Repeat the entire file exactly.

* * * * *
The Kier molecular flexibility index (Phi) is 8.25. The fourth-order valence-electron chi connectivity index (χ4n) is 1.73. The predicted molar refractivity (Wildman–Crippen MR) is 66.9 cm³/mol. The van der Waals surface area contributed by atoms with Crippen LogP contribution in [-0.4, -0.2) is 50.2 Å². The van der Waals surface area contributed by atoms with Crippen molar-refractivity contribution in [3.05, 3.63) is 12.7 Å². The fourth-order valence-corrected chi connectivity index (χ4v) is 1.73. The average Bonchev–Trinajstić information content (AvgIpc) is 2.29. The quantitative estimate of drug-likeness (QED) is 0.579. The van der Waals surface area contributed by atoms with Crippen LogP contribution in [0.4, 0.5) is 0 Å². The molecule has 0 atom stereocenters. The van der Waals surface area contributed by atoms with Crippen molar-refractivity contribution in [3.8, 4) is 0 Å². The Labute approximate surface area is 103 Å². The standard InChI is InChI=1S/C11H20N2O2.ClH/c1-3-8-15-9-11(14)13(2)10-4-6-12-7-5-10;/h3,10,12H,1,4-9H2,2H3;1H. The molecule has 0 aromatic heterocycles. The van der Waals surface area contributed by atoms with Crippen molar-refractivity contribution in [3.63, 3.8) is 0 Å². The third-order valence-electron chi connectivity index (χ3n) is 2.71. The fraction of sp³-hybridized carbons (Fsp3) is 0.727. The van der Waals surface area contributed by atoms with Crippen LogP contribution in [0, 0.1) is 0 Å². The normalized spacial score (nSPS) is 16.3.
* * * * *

The Kier molecular flexibility index (Phi) is 8.25. The fourth-order valence-electron chi connectivity index (χ4n) is 1.73. The predicted molar refractivity (Wildman–Crippen MR) is 66.9 cm³/mol. The van der Waals surface area contributed by atoms with Crippen LogP contribution in [-0.4, -0.2) is 50.2 Å². The van der Waals surface area contributed by atoms with Crippen molar-refractivity contribution in [3.05, 3.63) is 12.7 Å². The fourth-order valence-corrected chi connectivity index (χ4v) is 1.73. The average Bonchev–Trinajstić information content (AvgIpc) is 2.29. The quantitative estimate of drug-likeness (QED) is 0.579. The van der Waals surface area contributed by atoms with Crippen LogP contribution in [0.4, 0.5) is 0 Å². The molecule has 0 atom stereocenters. The van der Waals surface area contributed by atoms with Crippen molar-refractivity contribution in [3.8, 4) is 0 Å². The Labute approximate surface area is 103 Å². The standard InChI is InChI=1S/C11H20N2O2.ClH/c1-3-8-15-9-11(14)13(2)10-4-6-12-7-5-10;/h3,10,12H,1,4-9H2,2H3;1H. The molecule has 0 aromatic heterocycles. The van der Waals surface area contributed by atoms with Crippen molar-refractivity contribution in [3.63, 3.8) is 0 Å². The third-order valence-electron chi connectivity index (χ3n) is 2.71. The fraction of sp³-hybridized carbons (Fsp3) is 0.727. The van der Waals surface area contributed by atoms with Crippen LogP contribution in [0, 0.1) is 0 Å². The normalized spacial score (nSPS) is 16.3.